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1. Summary of the article
In January 2009 a miraculous event in medicine happened – Nadya Suleman, 33 years old, gave birth to octuplets, six boys and two girls. This fact itself is extraordinary, but taking into account that Suleman is single, unemployed, lives with her mother and already has 6 children, this creates a serious problem concerning medical ethics. The babies were conceived by one of two possible procedures: in vitro fertilization and intrauterine insemination. For both of these procedures, the doctors work with two or three, maximum four embryos; it looks like Suleman purposefully convinced the doctor to use eight embryos. Nadya hopes that when she tells the whole story to the media, the public opinion will change and there will be no criticism.
2. A major reproductive health policy issue related to the article
There are no strict and standardized laws and regulations in the USA concerning fertility and reproduction field; the legislation in the states may be significantly different, and what is most important, there are no directive regulations since most laws are expressed in the form “you should”. As a result, there is “virtually unregulated marketplace with tort law serving as regulation in the U.S.” (Surdin, 2009).
The fertilization procedures are provided for the majority of the interested women and there is no specific number of previous children, previous attempts or the number of babies hoped for that influence the very decision about fertilization and the number of embryos to work with. However, before fertility treatment it is quite common to study the patent’s history, how many times she was pregnant and how many children she has. For the case with Nadya, this information was either not examined properly, or Suleman herself convinced the doctor to use eight embryos. The major issue with fertility treatment is that in the absence of strict regulation there might happen frequent abuses and unregulated mistakes.
3. Ethical issue concerning the case and how it is represented in the article
In terms of health ethics, the problem with Suleman’s case is that doctors have broken the principle of beneficence – doing everything to provide maximal benefit to the patient. Though in the regarded case this principle might compete with other one – autonomy – if Nadya Suleman really wanted eight children and asked the doctor about this. However, in my opinion, the principle of beneficence has to dominate if there is real threat to the health of the patient, of the children or threat to future well-being of the whole family.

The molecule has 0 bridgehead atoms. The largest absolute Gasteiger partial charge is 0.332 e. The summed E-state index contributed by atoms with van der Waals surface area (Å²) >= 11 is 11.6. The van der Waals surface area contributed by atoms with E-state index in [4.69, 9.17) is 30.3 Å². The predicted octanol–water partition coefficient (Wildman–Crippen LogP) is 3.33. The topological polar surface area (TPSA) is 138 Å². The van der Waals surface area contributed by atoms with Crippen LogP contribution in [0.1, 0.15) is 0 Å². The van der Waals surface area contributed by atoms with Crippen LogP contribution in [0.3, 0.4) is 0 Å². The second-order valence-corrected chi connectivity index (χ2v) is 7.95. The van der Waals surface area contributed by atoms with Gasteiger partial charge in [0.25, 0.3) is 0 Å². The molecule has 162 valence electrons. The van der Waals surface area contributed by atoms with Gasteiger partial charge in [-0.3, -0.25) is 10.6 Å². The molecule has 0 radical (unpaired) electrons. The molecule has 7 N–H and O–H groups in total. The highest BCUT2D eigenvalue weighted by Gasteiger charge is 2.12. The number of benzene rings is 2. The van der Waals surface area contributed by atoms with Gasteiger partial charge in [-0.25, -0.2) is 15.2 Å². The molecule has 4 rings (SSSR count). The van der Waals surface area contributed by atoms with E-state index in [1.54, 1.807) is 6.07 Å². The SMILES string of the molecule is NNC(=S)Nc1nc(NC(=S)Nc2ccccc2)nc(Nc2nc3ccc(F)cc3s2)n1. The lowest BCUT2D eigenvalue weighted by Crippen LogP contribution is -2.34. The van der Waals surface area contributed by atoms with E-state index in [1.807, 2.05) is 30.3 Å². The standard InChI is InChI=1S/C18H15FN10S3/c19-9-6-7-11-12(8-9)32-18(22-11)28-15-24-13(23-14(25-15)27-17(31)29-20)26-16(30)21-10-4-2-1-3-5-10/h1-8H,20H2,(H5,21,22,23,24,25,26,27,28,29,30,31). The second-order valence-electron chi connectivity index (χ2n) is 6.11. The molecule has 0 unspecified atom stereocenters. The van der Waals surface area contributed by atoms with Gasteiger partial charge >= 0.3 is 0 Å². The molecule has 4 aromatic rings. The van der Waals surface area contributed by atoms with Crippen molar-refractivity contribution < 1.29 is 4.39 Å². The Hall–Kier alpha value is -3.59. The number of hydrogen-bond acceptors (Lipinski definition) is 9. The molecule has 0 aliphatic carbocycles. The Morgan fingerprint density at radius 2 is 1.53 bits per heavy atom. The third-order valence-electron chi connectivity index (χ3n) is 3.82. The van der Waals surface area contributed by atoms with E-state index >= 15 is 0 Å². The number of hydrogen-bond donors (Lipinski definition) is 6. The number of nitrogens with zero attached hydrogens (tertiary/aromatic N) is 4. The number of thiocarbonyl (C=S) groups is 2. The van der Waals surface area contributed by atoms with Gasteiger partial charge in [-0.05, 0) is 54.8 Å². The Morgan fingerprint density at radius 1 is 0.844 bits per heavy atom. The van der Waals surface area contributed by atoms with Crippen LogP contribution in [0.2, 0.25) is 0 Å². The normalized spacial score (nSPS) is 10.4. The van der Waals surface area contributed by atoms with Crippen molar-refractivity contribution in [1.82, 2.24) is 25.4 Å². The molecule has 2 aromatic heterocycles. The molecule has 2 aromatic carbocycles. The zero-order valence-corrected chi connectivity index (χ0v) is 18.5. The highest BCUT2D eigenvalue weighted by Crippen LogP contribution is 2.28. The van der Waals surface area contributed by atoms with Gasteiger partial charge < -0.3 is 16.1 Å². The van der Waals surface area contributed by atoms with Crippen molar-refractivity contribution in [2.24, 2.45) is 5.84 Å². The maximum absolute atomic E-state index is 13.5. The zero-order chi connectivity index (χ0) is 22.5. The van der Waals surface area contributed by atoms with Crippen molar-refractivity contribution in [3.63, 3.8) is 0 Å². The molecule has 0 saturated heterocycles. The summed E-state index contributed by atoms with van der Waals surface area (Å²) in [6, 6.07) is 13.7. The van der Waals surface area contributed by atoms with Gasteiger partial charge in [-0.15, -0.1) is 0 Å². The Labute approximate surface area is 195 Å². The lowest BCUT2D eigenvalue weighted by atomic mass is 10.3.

In the case regarded in the article, working with more than two embryos for a woman in early thirties increased risk of premature risk and delivery, as well as created increased risk of brain injuries, underdeveloped lungs and intestines for babies. Moreover, Nadya with her social conditions now carries that responsibility for 14 children, and there are absolutely no guarantees that she will manage to provide decent life and upbringing to all of them: “the birth of eight babies to a woman who becomes responsible for 14 children is attracting a different set of worries from the medical community, particularly fertility doctors, who say it goes against the mission of their work: to minimize high-risk, multiple-birth pregnancy and safely provide a woman with a single healthy baby” (Surdin, 2009).
4. Recommended policy
There should be strict and well-defined regulations concerning the conditions and prerequisites for fertilization procedures; although all women willing to undergo this procedure have the right to be pregnant, there are cases when the doctors have to critically analyze all the factors and history of the patient thoroughly, in order to maintain decent life and health for future babies and not merely the fact of birth. The issues related with fertilization are quite complicated, and here the two principles of healthcare ethics such as autonomy and beneficence may come into confrontation. In my opinion, the principle of beneficence should still be determinative because medical professionals have better understanding of real situation compared to future mothers, in the sphere of fertilization.
Surdin, A. (2009, 4 February). Octuplet Mother Also Gives Both to Ethical Debate. Washington Post

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